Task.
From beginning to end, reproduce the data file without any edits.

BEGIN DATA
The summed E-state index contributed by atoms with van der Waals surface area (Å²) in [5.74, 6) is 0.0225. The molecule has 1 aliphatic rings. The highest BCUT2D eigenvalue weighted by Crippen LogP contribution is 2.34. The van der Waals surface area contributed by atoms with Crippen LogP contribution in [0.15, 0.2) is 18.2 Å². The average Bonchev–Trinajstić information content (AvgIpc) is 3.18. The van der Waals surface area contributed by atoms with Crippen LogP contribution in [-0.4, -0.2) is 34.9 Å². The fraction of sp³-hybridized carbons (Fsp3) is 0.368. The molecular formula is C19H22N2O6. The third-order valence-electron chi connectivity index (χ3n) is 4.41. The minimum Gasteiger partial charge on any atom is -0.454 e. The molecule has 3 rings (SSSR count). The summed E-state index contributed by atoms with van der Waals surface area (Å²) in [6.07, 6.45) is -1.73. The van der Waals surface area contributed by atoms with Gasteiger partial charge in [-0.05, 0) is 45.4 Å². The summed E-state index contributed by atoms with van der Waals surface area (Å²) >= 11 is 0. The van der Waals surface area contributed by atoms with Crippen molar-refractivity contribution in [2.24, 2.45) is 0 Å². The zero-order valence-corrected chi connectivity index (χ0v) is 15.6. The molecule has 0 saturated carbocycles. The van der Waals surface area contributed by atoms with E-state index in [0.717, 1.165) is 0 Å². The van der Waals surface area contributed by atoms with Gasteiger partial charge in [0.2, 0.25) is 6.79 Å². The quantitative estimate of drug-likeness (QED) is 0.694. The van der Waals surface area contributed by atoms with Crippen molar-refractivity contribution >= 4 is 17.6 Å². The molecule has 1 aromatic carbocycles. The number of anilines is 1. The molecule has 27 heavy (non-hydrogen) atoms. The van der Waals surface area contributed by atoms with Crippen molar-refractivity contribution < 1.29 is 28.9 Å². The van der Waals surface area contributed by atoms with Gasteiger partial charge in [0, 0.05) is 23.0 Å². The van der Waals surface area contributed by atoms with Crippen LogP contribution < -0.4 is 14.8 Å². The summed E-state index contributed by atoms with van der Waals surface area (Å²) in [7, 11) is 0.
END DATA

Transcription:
The summed E-state index contributed by atoms with van der Waals surface area (Å²) in [5.74, 6) is 0.0225. The molecule has 1 aliphatic rings. The highest BCUT2D eigenvalue weighted by Crippen LogP contribution is 2.34. The van der Waals surface area contributed by atoms with Crippen LogP contribution in [0.15, 0.2) is 18.2 Å². The average Bonchev–Trinajstić information content (AvgIpc) is 3.18. The van der Waals surface area contributed by atoms with Crippen LogP contribution in [-0.4, -0.2) is 34.9 Å². The fraction of sp³-hybridized carbons (Fsp3) is 0.368. The molecular formula is C19H22N2O6. The third-order valence-electron chi connectivity index (χ3n) is 4.41. The minimum Gasteiger partial charge on any atom is -0.454 e. The molecule has 3 rings (SSSR count). The summed E-state index contributed by atoms with van der Waals surface area (Å²) in [6.07, 6.45) is -1.73. The van der Waals surface area contributed by atoms with Gasteiger partial charge in [-0.05, 0) is 45.4 Å². The summed E-state index contributed by atoms with van der Waals surface area (Å²) >= 11 is 0. The van der Waals surface area contributed by atoms with Crippen molar-refractivity contribution in [2.24, 2.45) is 0 Å². The zero-order valence-corrected chi connectivity index (χ0v) is 15.6. The molecule has 0 saturated carbocycles. The van der Waals surface area contributed by atoms with E-state index in [0.717, 1.165) is 0 Å². The van der Waals surface area contributed by atoms with Gasteiger partial charge in [0.2, 0.25) is 6.79 Å². The quantitative estimate of drug-likeness (QED) is 0.694. The van der Waals surface area contributed by atoms with Crippen molar-refractivity contribution >= 4 is 17.6 Å². The molecule has 1 aromatic carbocycles. The number of anilines is 1. The molecule has 27 heavy (non-hydrogen) atoms. The van der Waals surface area contributed by atoms with Crippen molar-refractivity contribution < 1.29 is 28.9 Å². The van der Waals surface area contributed by atoms with Gasteiger partial charge in [0, 0.05) is 23.0 Å². The van der Waals surface area contributed by atoms with Crippen LogP contribution < -0.4 is 14.8 Å². The summed E-state index contributed by atoms with van der Waals surface area (Å²) in [7, 11) is 0.